Police plan crackdown on neighborhood parties

Steve Rushin

In light of what police described as the worst behavior in years at off-campus student parties, local beer distributors and representatives agreed Thursday to promote responsible drinking more actively.

The informal agreement came at a hastily called meeting at the Brooks Memorial Union among beer representatives and distributors, Milwaukee police, Public Safety, ASMU and Marquette administrators.

Early last week Milwaukee Ald. Paul Henningsen stated in a letter sent to many of those at the meeting that he received several complaints from area residents about parties.

The meeting also was initiated by police, who kept an especially watchful eye on the Marquette area on the weekend of Sept. 6. They said they did not like what they saw.

The public drunkenness and under-aged drinking they witnessed were not the only things that concerned them, the police said.

“I saw kids getting derelicts drunk at parties until (the derelict) was in ambulance form … and they all thought it was funny,” said a sergeant from the Milwaukee Police Department.

Nonetheless, the sergeant said he was only observing and did not make arrests.

“Marquette’s looking bad on an off-campus affair,” Lt. Paul Glowacki of Public Safety said.

Beer representatives and distributors agreed to make the hosts of the parties they service aware of the law and encourage them to police their own parties. Beer representatives were called upon to play this role because they deal with nearly all of the hosts of local parties.

Dean of Students James Moore said the police were “putting the ball in our court” and that students should curb the rowdiness before “the police have to jump into the fray.”

If hosts still will not tone down the parties, “there will be strict enforcement of the law,” Glowacki said.

In a written statement, Anheuser-Busch representative Joe Harrison stated, “We want to … cooperate with aldermen, Milwaukee police and the Marquette administration. It’s imperative that all the beer representatives cooperate and remain within the legal limits of this community.”

That statement came after representatives of Budweiser, Miller, Old Style and Pabst acknowledged that illegal services have been performed by representatives in the past. By law, representatives cannot sell beer or even provide such accessories as cups or taps for the parties.

Still, there was confusion among many at the meeting as to what the representatives legally are entitled to do.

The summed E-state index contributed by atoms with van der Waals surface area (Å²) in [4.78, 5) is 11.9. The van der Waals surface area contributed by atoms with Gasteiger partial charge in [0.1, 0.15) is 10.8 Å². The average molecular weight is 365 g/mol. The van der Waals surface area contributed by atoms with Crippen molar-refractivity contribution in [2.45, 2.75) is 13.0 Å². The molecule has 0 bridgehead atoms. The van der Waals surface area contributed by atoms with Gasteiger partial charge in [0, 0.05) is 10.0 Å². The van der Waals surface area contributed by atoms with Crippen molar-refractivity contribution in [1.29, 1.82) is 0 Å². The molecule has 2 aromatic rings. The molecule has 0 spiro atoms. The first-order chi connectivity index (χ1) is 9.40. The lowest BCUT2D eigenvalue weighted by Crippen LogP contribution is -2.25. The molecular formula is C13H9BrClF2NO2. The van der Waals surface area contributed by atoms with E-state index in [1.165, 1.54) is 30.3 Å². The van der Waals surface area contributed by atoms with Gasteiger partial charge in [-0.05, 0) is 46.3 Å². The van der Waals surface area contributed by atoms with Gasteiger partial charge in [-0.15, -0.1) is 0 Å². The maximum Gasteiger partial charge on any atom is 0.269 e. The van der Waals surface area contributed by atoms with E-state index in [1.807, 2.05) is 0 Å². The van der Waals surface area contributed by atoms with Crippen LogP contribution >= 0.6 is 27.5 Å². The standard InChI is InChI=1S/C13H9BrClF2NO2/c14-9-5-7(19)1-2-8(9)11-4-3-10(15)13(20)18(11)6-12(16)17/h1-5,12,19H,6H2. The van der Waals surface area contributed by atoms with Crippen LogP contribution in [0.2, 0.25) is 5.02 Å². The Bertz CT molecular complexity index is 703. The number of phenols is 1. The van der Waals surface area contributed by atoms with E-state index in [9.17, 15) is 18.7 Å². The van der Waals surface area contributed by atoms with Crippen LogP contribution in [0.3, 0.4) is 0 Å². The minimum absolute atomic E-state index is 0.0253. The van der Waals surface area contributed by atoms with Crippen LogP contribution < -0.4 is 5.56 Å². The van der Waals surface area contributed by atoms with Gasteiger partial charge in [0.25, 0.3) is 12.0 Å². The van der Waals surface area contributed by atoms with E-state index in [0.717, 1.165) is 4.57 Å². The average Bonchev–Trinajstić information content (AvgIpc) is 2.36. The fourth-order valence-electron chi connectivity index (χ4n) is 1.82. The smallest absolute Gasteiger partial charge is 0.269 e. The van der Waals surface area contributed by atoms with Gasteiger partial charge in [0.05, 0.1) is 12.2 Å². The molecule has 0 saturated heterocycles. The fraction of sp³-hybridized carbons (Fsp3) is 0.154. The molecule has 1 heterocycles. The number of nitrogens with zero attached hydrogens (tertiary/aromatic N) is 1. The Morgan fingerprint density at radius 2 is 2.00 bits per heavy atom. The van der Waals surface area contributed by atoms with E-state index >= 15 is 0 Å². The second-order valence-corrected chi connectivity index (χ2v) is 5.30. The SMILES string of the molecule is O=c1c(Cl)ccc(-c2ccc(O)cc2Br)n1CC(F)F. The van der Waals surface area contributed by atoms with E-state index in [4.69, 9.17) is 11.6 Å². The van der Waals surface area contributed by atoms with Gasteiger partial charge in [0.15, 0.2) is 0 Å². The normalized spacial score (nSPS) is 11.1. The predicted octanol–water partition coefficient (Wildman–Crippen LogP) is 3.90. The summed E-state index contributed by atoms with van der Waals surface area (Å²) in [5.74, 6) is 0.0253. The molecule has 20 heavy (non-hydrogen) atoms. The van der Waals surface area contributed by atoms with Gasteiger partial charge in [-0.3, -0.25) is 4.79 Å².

The representative agreed to a proposal by Moore, who suggested the representatives and distributors compile a list of the types of services they perform for parties, submit the list to the city attorney “and let the legal beagles tell you what you can and cannot do.”

The beer representatives said they act only as “go-betweens,” connecting party hosts with beer wholesalers.

Police said residential dwellings – houses, flats, and apartments – cannot be granted licenses to serve malt products under most circumstances, and, without a license, beer cannot legally be dispensed. Police said this is not the case for small get-togethers.

Where the “get-together” becomes a party is not clear, police acknowledged. They said the law is kept purposely vague, and that is what gives the police their leverage.

If parties are not disturbing the neighbors or spilling into the streets, police hinted that they will not be checking for licenses to serve beer.

Several beer representatives said that once colder weather sets in, parties will likely remain indoors and thus distributing will decrease.

Moore and Judy Shields, assistant dean of students, said they were looking for more than just seasonal solutions. They said they want to increase awareness of the problem now so things tone down before the block part Sept. 28, when off-campus parties are expected to abound.

The police said they would like to see results earlier than that. Gibson said he will continue to observe the Marquette area and file a report by Sept. 25. At that time he will suggest to police officials what, if anything should be done about the parties.

With cooperation from the beer representatives, distributors, ASMU, the Police, and Public Safety, Marquette officials said they hope area parties will become more civil. All agreed the ultimate responsibility lies with the party hosts and their guests.